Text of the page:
So, after you’ve scared us half to death, what’s the chances of any of this happening?

“Muddle through”.

We do like a good old fashioned muddle.

Bill’s Opinion

As you were, platoon. We’ll be just fine.

6 Replies to “We’ve always been at war with the Eurasia Group”

  1. You never know if Ambrose Evans Pritchard is writing the news or making it. After all he did stitch up Bill Clinton, I wouldn’t want him on my case, if ever there was a crown agent that doubles as journo our Ambrose would be a prime candidate.

    But as to the wheels falling of this year, I doubt it.

    US JOBS REPORT SMASHES EXPECTATIONS: 312,000 jobs added, wages grow at fastest pace since 2009

    German Unemployment Falls Despite Mounting Risks to Economy

    Massages and free fish help east Europe tackle labor shortages

    Japan to Asia: Give us your young, your skilled, your eager workers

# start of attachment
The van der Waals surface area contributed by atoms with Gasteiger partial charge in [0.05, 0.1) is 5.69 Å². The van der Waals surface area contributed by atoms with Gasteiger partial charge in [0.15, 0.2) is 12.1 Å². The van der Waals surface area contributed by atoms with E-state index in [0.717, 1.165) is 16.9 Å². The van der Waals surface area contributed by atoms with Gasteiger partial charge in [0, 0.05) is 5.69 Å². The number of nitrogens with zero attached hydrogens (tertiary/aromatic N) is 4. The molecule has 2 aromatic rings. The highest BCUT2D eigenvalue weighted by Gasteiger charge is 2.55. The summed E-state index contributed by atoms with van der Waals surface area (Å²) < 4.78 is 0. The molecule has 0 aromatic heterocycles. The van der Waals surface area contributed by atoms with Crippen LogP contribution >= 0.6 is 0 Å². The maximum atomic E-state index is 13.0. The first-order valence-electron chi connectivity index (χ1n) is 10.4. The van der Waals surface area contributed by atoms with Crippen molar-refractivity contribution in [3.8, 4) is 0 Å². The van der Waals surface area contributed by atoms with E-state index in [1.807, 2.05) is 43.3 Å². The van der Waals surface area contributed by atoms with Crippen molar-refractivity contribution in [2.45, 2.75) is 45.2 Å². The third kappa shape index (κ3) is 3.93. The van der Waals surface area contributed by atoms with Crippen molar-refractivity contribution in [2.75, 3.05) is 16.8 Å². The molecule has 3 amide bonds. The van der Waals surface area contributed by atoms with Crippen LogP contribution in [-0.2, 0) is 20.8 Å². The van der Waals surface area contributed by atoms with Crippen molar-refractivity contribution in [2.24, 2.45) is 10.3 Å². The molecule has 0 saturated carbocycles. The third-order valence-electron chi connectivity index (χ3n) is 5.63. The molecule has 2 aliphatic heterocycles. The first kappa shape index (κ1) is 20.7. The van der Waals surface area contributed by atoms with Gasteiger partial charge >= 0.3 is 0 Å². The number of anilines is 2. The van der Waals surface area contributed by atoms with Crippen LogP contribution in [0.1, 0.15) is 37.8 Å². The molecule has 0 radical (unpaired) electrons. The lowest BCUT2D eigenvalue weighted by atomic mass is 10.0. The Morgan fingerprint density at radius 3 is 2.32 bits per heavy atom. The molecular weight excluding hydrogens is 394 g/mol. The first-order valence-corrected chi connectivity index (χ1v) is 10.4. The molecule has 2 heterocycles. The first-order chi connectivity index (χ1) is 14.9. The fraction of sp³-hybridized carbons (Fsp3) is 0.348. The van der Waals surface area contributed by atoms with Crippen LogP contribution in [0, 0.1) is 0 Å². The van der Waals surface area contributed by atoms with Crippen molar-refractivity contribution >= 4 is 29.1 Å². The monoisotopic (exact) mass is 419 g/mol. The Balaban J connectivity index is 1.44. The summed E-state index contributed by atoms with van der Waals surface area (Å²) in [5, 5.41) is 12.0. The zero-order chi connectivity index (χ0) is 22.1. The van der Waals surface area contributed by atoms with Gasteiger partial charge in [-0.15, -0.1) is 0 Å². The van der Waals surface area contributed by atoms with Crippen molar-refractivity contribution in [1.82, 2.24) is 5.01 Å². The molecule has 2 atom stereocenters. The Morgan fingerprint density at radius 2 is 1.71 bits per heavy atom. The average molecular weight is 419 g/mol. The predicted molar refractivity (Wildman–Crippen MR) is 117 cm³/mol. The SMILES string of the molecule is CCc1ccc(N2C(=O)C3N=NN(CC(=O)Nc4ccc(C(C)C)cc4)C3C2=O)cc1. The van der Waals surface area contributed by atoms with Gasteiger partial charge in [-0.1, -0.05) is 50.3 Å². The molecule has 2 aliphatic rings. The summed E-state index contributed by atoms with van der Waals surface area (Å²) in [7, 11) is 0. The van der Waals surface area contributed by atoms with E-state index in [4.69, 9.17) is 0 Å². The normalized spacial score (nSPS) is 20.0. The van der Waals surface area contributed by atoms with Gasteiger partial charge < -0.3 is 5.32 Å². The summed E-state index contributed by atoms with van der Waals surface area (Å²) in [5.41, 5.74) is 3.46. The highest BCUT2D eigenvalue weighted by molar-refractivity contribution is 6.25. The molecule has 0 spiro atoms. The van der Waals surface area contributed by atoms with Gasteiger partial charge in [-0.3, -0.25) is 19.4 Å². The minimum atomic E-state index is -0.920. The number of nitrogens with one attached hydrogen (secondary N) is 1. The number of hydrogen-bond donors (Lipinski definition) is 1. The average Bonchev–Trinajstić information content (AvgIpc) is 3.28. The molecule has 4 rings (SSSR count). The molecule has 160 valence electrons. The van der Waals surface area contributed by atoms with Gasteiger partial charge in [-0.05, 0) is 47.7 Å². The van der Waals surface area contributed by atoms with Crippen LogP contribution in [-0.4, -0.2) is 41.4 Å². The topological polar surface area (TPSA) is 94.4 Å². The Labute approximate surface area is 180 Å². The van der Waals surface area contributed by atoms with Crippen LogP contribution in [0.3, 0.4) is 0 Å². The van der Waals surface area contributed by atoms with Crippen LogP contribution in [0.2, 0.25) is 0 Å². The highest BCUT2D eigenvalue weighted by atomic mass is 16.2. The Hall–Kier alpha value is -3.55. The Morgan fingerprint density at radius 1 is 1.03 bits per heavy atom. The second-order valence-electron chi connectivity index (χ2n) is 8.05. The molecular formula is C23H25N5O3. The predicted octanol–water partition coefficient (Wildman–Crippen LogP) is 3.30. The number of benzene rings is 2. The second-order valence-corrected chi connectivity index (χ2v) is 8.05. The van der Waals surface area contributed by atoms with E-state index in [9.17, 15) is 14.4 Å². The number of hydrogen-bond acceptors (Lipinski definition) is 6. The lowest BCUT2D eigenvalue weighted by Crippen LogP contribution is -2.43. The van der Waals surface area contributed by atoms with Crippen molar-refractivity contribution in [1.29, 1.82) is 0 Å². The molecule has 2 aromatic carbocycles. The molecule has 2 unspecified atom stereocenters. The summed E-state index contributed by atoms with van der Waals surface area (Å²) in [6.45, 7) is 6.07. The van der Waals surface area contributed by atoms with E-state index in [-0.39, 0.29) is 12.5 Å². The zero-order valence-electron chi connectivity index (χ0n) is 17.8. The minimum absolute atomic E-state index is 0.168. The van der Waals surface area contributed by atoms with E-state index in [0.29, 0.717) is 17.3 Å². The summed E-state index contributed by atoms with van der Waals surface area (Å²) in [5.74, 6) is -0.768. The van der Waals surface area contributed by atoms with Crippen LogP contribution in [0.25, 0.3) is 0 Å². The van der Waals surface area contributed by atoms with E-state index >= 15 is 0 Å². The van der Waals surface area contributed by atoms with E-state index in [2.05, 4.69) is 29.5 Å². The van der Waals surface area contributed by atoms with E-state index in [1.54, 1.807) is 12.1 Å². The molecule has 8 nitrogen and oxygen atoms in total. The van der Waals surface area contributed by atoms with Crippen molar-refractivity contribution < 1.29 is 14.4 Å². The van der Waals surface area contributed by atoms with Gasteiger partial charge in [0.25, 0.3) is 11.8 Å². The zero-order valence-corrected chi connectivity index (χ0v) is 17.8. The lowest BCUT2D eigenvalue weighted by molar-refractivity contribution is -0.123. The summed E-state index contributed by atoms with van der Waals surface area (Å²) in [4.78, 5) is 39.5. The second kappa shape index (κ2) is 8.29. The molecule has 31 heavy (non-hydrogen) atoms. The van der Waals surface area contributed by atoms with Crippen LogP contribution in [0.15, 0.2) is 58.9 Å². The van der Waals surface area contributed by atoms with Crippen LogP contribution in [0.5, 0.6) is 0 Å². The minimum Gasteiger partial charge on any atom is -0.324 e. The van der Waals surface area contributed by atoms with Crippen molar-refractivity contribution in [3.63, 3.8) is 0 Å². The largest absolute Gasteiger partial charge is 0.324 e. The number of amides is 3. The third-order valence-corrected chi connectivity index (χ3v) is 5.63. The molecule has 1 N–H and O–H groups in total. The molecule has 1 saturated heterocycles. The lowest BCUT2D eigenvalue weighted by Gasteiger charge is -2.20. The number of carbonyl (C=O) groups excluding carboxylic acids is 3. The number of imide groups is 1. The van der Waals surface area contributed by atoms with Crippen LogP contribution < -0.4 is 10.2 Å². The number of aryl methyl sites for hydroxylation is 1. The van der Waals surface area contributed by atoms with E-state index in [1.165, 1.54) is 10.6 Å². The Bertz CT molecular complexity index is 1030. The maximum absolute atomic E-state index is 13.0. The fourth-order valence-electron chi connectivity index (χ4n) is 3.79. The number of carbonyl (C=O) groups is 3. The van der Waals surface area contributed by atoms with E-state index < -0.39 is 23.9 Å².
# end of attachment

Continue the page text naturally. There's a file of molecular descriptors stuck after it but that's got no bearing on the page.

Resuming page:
British employment level at an all-time high, with news widely welcomed

    Stock buybacks hit a record $1.1 trillion, and the year’s not over

    1. Unusually, I agree with you on all points.

      The Torygraph is the paper of choice for “Five” and “Six” to drop stories to, after all.

      Almost zero chance of a USA recession this year. Some developing nations in the Southern hemisphere might come close, especially if you have to liquidate some of your investment property portfolio to pay for the divorce, though.

      1. I am a little more bullish than you for this year.

        I think our economy might even pip this years growth rate, which hasn’t been published yet, but it will definitely start with a three.

        Jobs should continue to improve, resulting in further wage growth to such a extent that some inflation appears and maybe a rate rise by years end or early next year.

        The all ordinaries index is undervalued and well due for a long term rally this year and will finish the year higher.

        The Aussie will end the year higher than it did in 2018.